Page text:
E.g., I am not initially interested to have my dentist to present himself as having multiple skills not related to his practice of dentistry. I don't care so much in the beginning if he's a championship horseman or a direct descendent of Lithuanian nobility.
       To start, I care about having a dentist who has one focus … and that's to be the world's best dentist.  And a business card is designed to be presented at the beginning of a relationship!
       You should use the form of your name you want others to use in correspondence and conversation. That too might vary based on the purpose of your card. 
              -- Robert Hickey


Another Question?
Here are some other places to look that relate to how to write your name on a business card.

Mr., Miss, Jr., III, & Names         
Post-Nominal Abbreviations and Initials           



Not Finding Your Question Answered?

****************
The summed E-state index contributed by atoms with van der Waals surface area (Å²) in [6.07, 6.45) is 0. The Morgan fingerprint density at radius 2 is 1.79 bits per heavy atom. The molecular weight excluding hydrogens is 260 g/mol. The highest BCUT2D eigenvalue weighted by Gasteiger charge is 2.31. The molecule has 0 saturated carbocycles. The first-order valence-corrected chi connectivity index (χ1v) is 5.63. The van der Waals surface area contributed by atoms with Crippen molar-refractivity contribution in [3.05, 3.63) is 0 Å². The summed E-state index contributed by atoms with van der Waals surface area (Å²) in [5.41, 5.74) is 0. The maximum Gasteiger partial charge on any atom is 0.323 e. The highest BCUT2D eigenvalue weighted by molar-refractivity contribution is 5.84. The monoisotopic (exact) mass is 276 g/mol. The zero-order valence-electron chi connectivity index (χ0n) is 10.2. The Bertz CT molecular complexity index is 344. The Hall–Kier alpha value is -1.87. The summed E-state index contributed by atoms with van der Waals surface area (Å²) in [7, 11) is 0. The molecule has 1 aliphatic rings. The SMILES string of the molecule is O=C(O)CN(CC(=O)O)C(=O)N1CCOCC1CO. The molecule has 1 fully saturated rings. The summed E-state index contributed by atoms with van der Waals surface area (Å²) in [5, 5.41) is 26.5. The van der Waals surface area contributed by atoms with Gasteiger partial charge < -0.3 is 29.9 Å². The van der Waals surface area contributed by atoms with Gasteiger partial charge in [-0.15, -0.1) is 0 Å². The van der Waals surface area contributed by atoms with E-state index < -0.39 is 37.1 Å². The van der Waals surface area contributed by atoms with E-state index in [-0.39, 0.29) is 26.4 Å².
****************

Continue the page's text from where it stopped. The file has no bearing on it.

Below are other topics covered in my blog and at right is a list of officials, Between the two I probably have what you are looking for.
     After hunting around a bit, if you don't see your question answered send me an e-mail. I am pretty fast at sending a reply: usually the next day (unless I am traveling.)
      If I think your question is of interest to others, I will post the question & answer – with your name and any personal specifics changed.
      -- Robert Hickey

USE OF NAMES & HONORIFICS   
Mr., Miss, Jr., III, & Names        
Married Women       
Deceased Persons         
People with Two Titles
Post-Nominal Abbreviations and Initials         
Sequence Post-Nominal Abbreviations: Sr., Jr., etc.    
 
Couples: Private Citizens / Joint Forms of Address 
Couples: U.S. Military / Joint Forms of Address     
Couples: U.S. Officials / Joint Forms of Address      

USE OF SPECIFIC OFFICIAL TITLES        
Former Officials            
Professionals and Academics        

United States Federal Officials, Currently In Office